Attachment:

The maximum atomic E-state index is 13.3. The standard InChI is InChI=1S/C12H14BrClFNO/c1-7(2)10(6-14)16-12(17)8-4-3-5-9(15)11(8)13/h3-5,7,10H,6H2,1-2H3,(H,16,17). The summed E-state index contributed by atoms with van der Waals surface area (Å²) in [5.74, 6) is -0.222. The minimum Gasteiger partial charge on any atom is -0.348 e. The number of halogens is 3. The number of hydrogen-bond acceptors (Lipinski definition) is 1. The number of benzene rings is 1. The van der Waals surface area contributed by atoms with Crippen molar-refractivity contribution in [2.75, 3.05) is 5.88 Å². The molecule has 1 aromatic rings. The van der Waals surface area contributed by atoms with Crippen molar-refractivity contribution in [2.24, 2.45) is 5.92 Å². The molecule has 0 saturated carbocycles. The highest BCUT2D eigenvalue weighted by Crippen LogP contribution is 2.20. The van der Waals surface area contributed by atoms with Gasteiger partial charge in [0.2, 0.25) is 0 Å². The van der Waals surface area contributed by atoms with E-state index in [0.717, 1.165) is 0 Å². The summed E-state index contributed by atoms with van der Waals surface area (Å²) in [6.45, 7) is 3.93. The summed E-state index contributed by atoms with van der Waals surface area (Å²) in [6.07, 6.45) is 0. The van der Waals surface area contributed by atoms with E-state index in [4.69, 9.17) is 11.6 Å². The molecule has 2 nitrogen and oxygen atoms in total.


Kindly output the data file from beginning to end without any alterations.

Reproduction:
The maximum atomic E-state index is 13.3. The standard InChI is InChI=1S/C12H14BrClFNO/c1-7(2)10(6-14)16-12(17)8-4-3-5-9(15)11(8)13/h3-5,7,10H,6H2,1-2H3,(H,16,17). The summed E-state index contributed by atoms with van der Waals surface area (Å²) in [5.74, 6) is -0.222. The minimum Gasteiger partial charge on any atom is -0.348 e. The number of halogens is 3. The number of hydrogen-bond acceptors (Lipinski definition) is 1. The number of benzene rings is 1. The van der Waals surface area contributed by atoms with Crippen molar-refractivity contribution in [2.75, 3.05) is 5.88 Å². The molecule has 1 aromatic rings. The van der Waals surface area contributed by atoms with Crippen molar-refractivity contribution in [2.24, 2.45) is 5.92 Å². The molecule has 0 saturated carbocycles. The highest BCUT2D eigenvalue weighted by Crippen LogP contribution is 2.20. The van der Waals surface area contributed by atoms with Gasteiger partial charge in [0.2, 0.25) is 0 Å². The van der Waals surface area contributed by atoms with E-state index in [0.717, 1.165) is 0 Å². The summed E-state index contributed by atoms with van der Waals surface area (Å²) in [6.45, 7) is 3.93. The summed E-state index contributed by atoms with van der Waals surface area (Å²) in [6.07, 6.45) is 0. The van der Waals surface area contributed by atoms with E-state index in [4.69, 9.17) is 11.6 Å². The molecule has 2 nitrogen and oxygen atoms in total.